She’s another bad girl name ready for reinvention.
Thanks to Taylorluia for suggesting Vashti as our Baby Name of the Day.
Vashti feels like a daring name, a modern import from a foreign land, or possibly an invention. But that’s not so – she’s there in the Old Testament, as storied as Jerusha or Eve.
When we meet her, she’s the wife of King Ahasuerus of Persia, known for her beauty. Some accounts make her the daughter of a king, kidnapped to Persia after her father’s defeat.
The royal couple is hosting a banquet over many days, with the men in one room and the women in another. Ahasuerus has a little too much to drink, and orders Vashti to make an appearance in the boys’ club, to prove that the king’s bride is a looker.
Some say Ahasuerus was asking his wife to appear undressed. Others point out that well-born women didn’t mix with men – so forget what Vashti wore, or failed to wear. Just entering the room would be scandalous.
One gets the impression that Old Testament kings weren’t often denied, especially by their wives.
Humiliated by her refusal, the king asks his advisers what to do. They suggest Vashti be put aside. Queen Esther is chosen as her replacement.
Interpretations of the former queen’s actions vary. In some tellings, Vashti is vain and disobedient. In others, she’s a heroine, a strong-willed woman who refuses to be compromise her dignity.
Did Vashti actually live? Maybe. Ahasuerus is usually identified with King Xerxes I, and his first wife was Amestris. History is unkind to Amestris, but it was written by the Greeks – so Amestris may have been unhinged, or she may have been vilified by her enemies. Either way, it adds little to Vashti’s appeal.
The name could mean:
- Beauty, goodness, excellence – from Old Persian, and the meaning widely accepted today.
- Others have argued for Hebrew roots, and the meaning thread. But this seems to have been first suggested in the nineteenth century.
- It could be borrowed from the name of an Elamite goddess.
Despite her obscurity and tarnished reputation, Vashti has seen sparing use over the years:
- In Charlotte Bronte’s Villette, Lucy Snowe uses the name for the actress she admires on stage. Vashti is usually assumed to be Rachel, a French actress and major international star in the 1840s and 50s.
- E.M. Forster wrote a cautionary tale about man’s dependence on technology called “The Machine Stops.” One of the main characters is Vashti.
- In 1956’s Giant, a tale of a Texas family, Vashti is a minor character, the BFF to Elizabeth Taylor‘s future matriarch. It was based on Edna Ferber’s 1952 novel.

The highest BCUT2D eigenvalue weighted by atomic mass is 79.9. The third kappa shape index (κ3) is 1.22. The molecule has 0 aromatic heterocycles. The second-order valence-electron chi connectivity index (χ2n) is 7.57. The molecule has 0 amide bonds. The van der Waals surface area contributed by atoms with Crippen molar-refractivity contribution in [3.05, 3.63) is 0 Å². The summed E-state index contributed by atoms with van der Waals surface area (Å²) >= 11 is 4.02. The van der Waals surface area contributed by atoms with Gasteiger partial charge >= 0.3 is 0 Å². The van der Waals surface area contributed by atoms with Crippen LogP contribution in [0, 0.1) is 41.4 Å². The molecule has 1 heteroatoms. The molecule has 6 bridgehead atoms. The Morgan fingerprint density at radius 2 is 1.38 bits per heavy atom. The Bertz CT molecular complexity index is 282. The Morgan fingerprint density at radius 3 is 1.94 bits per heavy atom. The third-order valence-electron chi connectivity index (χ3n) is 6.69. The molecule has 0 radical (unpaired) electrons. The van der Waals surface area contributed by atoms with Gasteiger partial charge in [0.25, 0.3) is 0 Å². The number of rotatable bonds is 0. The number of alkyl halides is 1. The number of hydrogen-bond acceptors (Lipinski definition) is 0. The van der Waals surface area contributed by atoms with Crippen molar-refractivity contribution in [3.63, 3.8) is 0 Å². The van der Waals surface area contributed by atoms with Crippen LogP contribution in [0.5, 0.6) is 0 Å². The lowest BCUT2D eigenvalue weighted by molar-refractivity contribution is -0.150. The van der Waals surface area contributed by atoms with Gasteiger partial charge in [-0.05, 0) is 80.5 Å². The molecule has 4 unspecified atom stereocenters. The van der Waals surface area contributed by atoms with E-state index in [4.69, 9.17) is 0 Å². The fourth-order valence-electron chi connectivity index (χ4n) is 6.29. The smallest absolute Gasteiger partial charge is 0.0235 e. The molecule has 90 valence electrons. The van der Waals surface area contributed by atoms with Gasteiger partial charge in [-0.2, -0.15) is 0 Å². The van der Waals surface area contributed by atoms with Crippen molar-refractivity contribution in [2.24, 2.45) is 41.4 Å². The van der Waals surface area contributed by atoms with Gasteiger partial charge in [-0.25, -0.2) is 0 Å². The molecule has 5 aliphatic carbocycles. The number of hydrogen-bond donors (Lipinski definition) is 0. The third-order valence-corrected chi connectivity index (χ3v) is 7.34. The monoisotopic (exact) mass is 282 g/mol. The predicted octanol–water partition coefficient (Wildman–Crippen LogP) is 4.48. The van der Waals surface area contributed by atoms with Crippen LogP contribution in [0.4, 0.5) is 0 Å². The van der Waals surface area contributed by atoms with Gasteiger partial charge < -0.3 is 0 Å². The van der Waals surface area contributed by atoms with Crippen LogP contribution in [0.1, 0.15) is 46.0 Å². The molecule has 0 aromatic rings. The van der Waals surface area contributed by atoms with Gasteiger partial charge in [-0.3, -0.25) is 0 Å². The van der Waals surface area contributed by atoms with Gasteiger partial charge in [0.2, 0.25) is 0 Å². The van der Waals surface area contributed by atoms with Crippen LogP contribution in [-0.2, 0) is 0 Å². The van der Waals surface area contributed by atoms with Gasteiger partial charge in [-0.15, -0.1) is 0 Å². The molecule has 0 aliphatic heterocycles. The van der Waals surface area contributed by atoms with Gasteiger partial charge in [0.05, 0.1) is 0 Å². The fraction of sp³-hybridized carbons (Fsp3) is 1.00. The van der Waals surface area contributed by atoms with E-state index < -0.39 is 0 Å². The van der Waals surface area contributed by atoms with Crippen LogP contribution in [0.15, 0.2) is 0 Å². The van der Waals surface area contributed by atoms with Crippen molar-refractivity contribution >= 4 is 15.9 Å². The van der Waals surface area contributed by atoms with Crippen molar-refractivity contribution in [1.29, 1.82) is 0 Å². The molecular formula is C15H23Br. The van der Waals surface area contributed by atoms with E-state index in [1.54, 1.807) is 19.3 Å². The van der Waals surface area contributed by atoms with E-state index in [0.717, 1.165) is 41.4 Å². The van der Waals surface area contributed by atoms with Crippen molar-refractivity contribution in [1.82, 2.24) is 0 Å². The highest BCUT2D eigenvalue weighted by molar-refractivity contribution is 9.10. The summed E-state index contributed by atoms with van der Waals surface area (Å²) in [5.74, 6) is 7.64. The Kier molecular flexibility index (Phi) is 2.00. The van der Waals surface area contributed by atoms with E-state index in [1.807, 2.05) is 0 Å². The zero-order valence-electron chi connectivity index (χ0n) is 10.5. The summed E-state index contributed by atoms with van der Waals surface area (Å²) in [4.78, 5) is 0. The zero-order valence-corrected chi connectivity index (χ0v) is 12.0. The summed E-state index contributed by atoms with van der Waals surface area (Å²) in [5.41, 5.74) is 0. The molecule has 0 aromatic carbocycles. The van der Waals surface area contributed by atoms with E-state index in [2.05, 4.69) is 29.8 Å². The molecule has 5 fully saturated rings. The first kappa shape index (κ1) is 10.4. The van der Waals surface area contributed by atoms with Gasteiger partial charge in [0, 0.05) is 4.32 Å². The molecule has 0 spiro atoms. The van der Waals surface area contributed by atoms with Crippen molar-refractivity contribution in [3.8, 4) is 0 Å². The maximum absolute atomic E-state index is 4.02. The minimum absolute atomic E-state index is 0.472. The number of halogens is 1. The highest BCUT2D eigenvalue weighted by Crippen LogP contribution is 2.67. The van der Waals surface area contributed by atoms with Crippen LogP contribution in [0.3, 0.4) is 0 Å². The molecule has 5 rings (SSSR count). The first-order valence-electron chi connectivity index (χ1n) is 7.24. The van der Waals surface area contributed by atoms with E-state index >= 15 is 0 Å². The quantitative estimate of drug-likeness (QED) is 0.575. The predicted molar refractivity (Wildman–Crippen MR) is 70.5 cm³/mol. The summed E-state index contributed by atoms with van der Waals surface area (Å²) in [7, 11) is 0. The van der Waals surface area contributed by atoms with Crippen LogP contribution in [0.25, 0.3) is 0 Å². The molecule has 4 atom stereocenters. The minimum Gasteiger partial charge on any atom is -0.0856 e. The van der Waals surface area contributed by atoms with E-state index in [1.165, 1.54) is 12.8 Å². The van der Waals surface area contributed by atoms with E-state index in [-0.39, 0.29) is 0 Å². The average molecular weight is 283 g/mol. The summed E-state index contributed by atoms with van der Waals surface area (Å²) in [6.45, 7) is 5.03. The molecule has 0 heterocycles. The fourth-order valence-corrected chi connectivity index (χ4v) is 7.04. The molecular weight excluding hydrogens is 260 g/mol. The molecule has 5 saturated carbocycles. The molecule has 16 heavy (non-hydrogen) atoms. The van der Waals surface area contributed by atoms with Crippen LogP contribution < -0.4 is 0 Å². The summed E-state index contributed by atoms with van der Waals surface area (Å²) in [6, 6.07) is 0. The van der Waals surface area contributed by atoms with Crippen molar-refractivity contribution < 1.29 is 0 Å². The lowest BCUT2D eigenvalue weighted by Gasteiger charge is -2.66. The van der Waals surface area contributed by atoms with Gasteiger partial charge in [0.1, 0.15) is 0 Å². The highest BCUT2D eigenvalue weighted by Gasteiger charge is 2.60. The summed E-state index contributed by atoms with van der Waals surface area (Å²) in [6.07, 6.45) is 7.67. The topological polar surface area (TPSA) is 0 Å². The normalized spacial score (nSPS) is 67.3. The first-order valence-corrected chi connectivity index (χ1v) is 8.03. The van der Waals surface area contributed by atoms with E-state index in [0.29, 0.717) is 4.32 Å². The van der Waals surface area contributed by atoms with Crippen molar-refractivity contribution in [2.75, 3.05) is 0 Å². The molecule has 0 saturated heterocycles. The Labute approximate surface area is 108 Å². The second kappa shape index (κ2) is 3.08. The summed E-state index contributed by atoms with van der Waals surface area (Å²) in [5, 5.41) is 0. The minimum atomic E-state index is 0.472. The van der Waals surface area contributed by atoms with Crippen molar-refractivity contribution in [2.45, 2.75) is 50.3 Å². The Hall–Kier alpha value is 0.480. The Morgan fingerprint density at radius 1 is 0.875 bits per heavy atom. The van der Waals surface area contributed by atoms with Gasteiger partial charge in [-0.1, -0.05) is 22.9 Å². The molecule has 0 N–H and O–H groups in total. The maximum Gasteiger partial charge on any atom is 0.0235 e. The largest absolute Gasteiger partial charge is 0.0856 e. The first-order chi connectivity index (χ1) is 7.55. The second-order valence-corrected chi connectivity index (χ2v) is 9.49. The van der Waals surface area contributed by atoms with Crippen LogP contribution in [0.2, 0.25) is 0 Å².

- Born Jennifer Vashti Bunyan, but known only by her unusual middle, the folk singer-songwriter had a brief career in the late 1960s and early 1970s. She found little success and left music. Over the course of thirty years, Vashti became a cult sensation. She came out of retirement, and now has a thriving career.
As a given name in the US, Vashti has held steady. 19 girls received the name in 2012, and 23 in 1912. The numbers vary in between, but between ten and three dozen girls receive the name most years.
If you’re after a daring rarity with rich history, Vashti might be one to consider.
I was just hearing about the soon to be Olympic high-jumper Vashti Cunningham, which led me to look up the name and this website. My great-aunt (my grandmother’s sister) was named Vashti. She was born sometime in the 1905-1915 range. She pronounced it “Vashta”.
Several years ago, I discovered the unusual name of Vashti in my family tree. Upon looking for a meaning I was surprised to learn that it came from the story of Esther in Bible. I remembered the story but didn’t remember ever hearing or learning the name of the Queen whom Esther replaced. It’s quite a nice name.
I know a couple of women called Vashti. Both are Australian.
Vashti, great choice. Memorable and spelt how it sounds. Vashti Whitfield has a very touching blog WW. Maybemcqueen.com she is great woman bringing up 2 kuds after losing her talented and ridiculously handsome husband who was a rising star in the acting field. Take a look. Vashti Whitfield!
Vashti was always a goodie in my mom’s telling of the Purim story. I dressed up as her more than one year.* If Vashti had less dignity/bravery/stubbornness, she would have just conceded to his demands, she’d say, and there’d have been no Queen Esther and the Jews of Persia would have been wiped out.
I’ve always kind of liked the name Vashti. Not as much as some Biblical names but I’d certainly not say it’s unusable.
I always wondered, as a kid, if Vashti wasn’t her real name – Esther being a Hadassah, was Vashti something else at home, or after being put aside?
*Of course my mom had TWO little girls to dress up as queens for the holiday, which might have something to do with it…
There’s something very rich and luxurious about this name, and Queen Vashti is a surprisingly attractive namesake.
I first learned to love this name through “Villette”, by the way.
A friend from HS used Vashti for their daughter’s middle name. All of their kids have NT first names and OT middle names, but Vashti is probably the most unusual of the bunch.
Vashti is an interesting sound and story! My grandmother (the Lota whose name you profiled) was born in Vashti, Texas, in 1923. The town is pronounced Vash-tie (long I sound), but I suspect that most people would say Vash-tee (long E sound). I prefer the latter myself.